The papavérine intracavernous injection was a turning point in the history of the treatment of erectile dysfunction.[4] It has been, from everyone’s opinion, a decisive progress in the approach and the treatment of an illness affecting millions of men. Active member, in one of the most renowned unit of cardiovascular surgery in Europe, Ronald Virag already developed an intervention aiming at improving the blood flow in the penis. His intervention called “dorsal vein arterialization” is known in the United States as the “Virag’s procedure”.[5] In 1981, during a surgical procedure on the penis, he discovered that an old medication extracted from poppies, and used since the late 19th century to dilate blood vessels, could induce an erection when injected into the penis. After a year of observing the effects of papaverine on volunteers, among which himself, the discovery is being published in the famous medical journal “Lancet”.[6] From then on nothing will ever be the same again, neither in the treatment, as quite rapidly a thousand of patients will benefit from it, or in research as the intracavernous injection will now be the reference and the means of triggering the erection when needed to be studied. Since then, the technique was improved, for the comfort of the patients who may now use an automatic injector. Today, “more than ten years after the Viagra© outbreak, the intracavernous mini injection remains the most efficient and reliable medical treatment for erectile dysfunction.”[7]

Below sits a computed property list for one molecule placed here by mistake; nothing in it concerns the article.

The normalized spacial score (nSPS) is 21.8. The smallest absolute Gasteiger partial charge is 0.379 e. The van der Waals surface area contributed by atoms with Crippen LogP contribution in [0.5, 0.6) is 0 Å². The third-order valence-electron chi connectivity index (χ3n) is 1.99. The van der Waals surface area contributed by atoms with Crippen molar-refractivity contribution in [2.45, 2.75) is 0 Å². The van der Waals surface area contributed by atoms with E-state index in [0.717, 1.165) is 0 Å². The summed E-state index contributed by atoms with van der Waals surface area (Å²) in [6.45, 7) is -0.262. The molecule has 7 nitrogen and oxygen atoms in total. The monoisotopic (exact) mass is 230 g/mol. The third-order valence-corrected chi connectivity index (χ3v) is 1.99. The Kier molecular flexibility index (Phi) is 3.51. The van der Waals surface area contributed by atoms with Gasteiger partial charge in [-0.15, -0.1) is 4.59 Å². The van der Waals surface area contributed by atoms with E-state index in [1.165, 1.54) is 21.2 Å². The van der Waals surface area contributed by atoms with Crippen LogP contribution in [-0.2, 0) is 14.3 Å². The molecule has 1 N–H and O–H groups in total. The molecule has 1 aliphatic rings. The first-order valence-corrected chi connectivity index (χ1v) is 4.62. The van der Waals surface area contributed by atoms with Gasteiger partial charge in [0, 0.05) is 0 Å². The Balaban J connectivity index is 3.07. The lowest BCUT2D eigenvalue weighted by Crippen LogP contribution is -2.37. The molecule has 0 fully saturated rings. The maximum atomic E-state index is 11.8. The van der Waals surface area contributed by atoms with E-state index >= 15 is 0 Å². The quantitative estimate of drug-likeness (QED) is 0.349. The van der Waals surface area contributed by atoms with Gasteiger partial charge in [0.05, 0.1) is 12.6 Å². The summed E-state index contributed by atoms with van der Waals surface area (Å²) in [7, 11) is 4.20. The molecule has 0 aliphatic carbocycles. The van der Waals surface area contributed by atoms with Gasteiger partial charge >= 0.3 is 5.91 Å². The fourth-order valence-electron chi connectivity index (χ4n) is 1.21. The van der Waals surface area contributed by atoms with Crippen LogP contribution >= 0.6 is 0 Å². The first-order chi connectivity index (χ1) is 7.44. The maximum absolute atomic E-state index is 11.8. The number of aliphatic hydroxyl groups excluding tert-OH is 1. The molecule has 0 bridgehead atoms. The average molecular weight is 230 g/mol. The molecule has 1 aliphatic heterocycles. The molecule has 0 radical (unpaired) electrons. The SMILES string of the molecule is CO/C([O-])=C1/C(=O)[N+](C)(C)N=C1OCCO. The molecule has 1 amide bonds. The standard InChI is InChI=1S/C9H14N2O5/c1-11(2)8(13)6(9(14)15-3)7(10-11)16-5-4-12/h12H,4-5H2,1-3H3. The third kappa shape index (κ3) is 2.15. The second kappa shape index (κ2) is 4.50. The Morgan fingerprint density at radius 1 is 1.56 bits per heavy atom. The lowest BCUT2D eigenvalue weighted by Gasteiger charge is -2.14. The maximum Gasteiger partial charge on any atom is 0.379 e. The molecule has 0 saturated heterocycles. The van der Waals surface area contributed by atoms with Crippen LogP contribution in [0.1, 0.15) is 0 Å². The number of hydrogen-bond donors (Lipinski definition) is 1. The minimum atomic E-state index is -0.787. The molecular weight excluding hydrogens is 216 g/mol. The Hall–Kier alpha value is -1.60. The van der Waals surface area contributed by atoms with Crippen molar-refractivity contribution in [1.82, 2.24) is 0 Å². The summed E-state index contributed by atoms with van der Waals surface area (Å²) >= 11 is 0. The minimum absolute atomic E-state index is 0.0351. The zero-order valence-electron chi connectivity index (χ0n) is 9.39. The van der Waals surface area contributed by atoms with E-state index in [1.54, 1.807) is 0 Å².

Viagra and Virag[edit]

When the American pharmaceutic company Pfizer realises that a molecule tested against heart failure has positive effects on erection, Ronald Virag is immediately consulted for a first assessment which will decide upon launching research on the topic. Afterwards, with a Norwegian colleague, he will lead the first European preliminary study of the medicine. « Viagra » the name of the small blue diamond-shaped logo presenting some strange similarities with that of the French surgeon, will raise a number of interrogations. In 1999, he was part of the task force appointed by the French Ministry of Health.[8] He is also consulted that same year by the National Ethics Advisory Council.[9]

Prizes and awards[edit]

In 1985, the American Urology Association presented him the John Lattimer prize (unique fact for a doctor non specialized in urology and non American), awarding a discovery that changed the course of the specialty. The association then made his discovery of the intracavernous injection figure as one of the most important discovery of the century in the urology and andrology fields. In 1997, he is honored by the European Society for Sexual Medicine, for the entirety of his works. Brazilian, Portuguese, Spanish and Greek medical societies honored him as well. He was elected associate member, then permanent member of the French National Surgery Academy (2012).


  • Papavérine et Impuissance (Les Editions du CERI) 1987
  • L’Homme qui Marche (Table Ronde) 1990
  • Le Sexe de l’Homme (Albin Michel et Poche) 1997, 2001
  • La pilule de l’Erection et votre sexualité (Albin Michel) 1998
  • Histoires de Pénis (Albin Michel) 2003
  • Les Injections intracaverneuses (John Libbey-Eurotext) 2004
  • Le Sexe de l’Homme nouvelle edition (Albin Michel) 2011

Ebook : *Erection, the user's guide (Editions Clément) May 2013


  1. ^
  2. ^ G. Zwang Histoires des Peines de Sexe, Maloine éditeur 1994
  3. ^
  4. ^ D. Schulteiss, S Musitelli, CG Stief, U.Jonas Classical writings on Erectile Dysfunction ABW Wissenschaftsverlag
  5. ^ A.H.Bennett Impotence Saunders (v. dédicace de l’ouvrage et page 209)
  6. ^ R.Virag Intracavnous Injection for erectile failure Lancet 1982 2 : 938
  7. ^ The ESSM Syllabus of Sexual medicine Medix publishers
  8. ^ A. Giami et R Pietri Les Traitements de l’Impuissance La documentation Française
  9. ^ CCNE Rapport n°62 « Médicalisation de la sexualité : Le cas du Viagra. Réponse au secrétaire d’état à la Santé »